The Art of Listening: Do You Hear What I Hear?

Written by Dr. K. Whelan

Dr. Whelan is the Founder and CEO of Belem LLC. She specializes in partnering, empowering, and positioning executive leaders and teams for success by helping them design strategies that create stakeholder impact.

May 15, 2020

 

When words are heard deeply, insight and awareness can follow.

But…

Do you ever feel like no one is listening?   

 

Maybe your point isn’t getting across, or what you said was misunderstood?

As a professional coach, I spend about 80% of my time listening to my client.

On a scale of 1 (low) 10 (high), where to do you rate your listening??

Early on, I learned there are levels of listening. When this was discovered, I realized my listening skills needed work in order to honor my clients and up my game as a coach.

To break down a complex topic, let’s look at three types of listening:

  1. Informal: The most common and basic form of listening. It is passive. You hear words and listen for information or facts that are applicable to you.
  2. Active: During active listening, a person goes beyond listening for facts and information; you are engaged in listening. At this level, the leader is focused on the client and may ask questions to clarify.  This level of listening is participative and allows the client, customer, employee to feel more at ease.
  3. Intuitive:  Is the highest level of listening.  During this interaction, the leader seeks to uncover inconsistencies or what may be behind the words. The leader looks for body language, changes in attitude, and emotions. 

Which level do you tune in at?

 

Your Challenge

Would you like to gain strength in your listening skills? If your answer is “yes” it’s time to take the listening challenge!

During your next conversation, take note of your listening skills, on purpose.

After the conversation, ask yourself these questions:

  • What were the main points of the conversation?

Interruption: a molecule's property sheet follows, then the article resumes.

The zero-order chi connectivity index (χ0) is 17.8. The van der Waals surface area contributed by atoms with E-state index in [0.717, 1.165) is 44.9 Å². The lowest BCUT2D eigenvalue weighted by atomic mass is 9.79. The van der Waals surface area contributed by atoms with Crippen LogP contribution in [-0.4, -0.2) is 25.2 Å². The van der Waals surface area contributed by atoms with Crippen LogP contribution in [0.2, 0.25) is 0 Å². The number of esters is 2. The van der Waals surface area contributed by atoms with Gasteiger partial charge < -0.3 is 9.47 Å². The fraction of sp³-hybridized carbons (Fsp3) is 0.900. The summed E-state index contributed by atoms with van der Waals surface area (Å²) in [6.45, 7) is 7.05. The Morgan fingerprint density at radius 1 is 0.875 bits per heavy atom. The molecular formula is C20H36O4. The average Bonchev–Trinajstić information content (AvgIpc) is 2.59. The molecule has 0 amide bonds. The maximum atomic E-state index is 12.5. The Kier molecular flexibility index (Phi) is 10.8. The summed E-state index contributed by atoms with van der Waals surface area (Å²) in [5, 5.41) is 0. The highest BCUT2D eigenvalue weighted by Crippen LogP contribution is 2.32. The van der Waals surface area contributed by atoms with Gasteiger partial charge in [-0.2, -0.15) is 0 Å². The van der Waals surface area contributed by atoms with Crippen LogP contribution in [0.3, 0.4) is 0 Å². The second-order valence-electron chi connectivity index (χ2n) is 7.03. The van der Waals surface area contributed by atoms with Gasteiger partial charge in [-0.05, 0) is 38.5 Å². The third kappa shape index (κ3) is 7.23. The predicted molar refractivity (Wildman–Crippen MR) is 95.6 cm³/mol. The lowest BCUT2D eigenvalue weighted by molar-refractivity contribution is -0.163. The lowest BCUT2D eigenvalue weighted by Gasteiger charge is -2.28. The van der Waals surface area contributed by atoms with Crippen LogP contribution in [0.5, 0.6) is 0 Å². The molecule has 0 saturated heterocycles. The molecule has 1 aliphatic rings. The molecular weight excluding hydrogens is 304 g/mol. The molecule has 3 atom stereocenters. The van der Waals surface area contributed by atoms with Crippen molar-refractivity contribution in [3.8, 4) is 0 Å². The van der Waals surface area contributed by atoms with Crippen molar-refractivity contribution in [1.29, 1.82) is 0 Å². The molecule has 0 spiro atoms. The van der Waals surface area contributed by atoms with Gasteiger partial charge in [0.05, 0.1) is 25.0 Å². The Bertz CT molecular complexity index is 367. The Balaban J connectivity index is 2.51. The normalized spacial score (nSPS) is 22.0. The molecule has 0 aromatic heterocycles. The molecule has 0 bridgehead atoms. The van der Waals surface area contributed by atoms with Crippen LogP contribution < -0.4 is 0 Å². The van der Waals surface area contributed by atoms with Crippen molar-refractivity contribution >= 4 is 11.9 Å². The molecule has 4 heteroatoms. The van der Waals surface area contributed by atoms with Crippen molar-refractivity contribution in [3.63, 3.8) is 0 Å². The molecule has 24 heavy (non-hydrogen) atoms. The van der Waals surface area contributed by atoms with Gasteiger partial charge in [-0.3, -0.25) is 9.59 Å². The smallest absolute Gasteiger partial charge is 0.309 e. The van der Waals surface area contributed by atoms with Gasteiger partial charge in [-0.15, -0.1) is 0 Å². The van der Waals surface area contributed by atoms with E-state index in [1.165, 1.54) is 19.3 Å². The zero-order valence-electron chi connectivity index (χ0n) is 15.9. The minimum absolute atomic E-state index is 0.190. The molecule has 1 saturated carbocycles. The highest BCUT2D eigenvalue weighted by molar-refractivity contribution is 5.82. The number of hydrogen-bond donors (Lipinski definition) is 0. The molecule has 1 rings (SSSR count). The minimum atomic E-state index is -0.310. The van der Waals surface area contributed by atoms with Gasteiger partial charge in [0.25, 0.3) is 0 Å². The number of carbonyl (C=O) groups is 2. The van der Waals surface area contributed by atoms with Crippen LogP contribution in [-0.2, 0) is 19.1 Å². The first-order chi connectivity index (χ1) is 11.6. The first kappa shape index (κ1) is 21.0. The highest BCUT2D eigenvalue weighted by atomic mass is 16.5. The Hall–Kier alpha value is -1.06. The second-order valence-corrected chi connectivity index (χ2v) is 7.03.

• What did I hear?
  • What didn’t I hear?
  • What contributions did I make that were helpful during the conversation?
  • Did I jump ahead in my mind thinking about what to say next?
  • How did I present and position myself to hear?
  • Did my emotions get in the way of hearing?

Leaders who listen at a “intuitive level” are able to discover themes and listen deeply.

Trust and authenticity are created through genuine listening. Your people are heard and therefore, valued.

 

How did you do?

You’ll be happy to know listening is a skill that can be developed through training.  A hearing ear is one of the most important skills a coach can bring to the coaching conversation and a gift a leader can give to their people.

Although some people acquire skills earlier than others based on genetics, environment, or availability of training, listening skills are developed over time as part of a collection of tools for effective communication.

Leave me a comment below and tell me how your listening challenge went!

Until next time, keep doing great things!

Be sure to tune in to our podcast CONVERSATIONS For Leaders & Teams, or on Apple Podcast, Spotify, or your favorite listening platform!

Click here to purchase your copy of Leadership Excellence By Design: Strategies For Sustainability & Strength on Amazon!

Leadership By Design. Book by Dr. Kelly Whelan.

 

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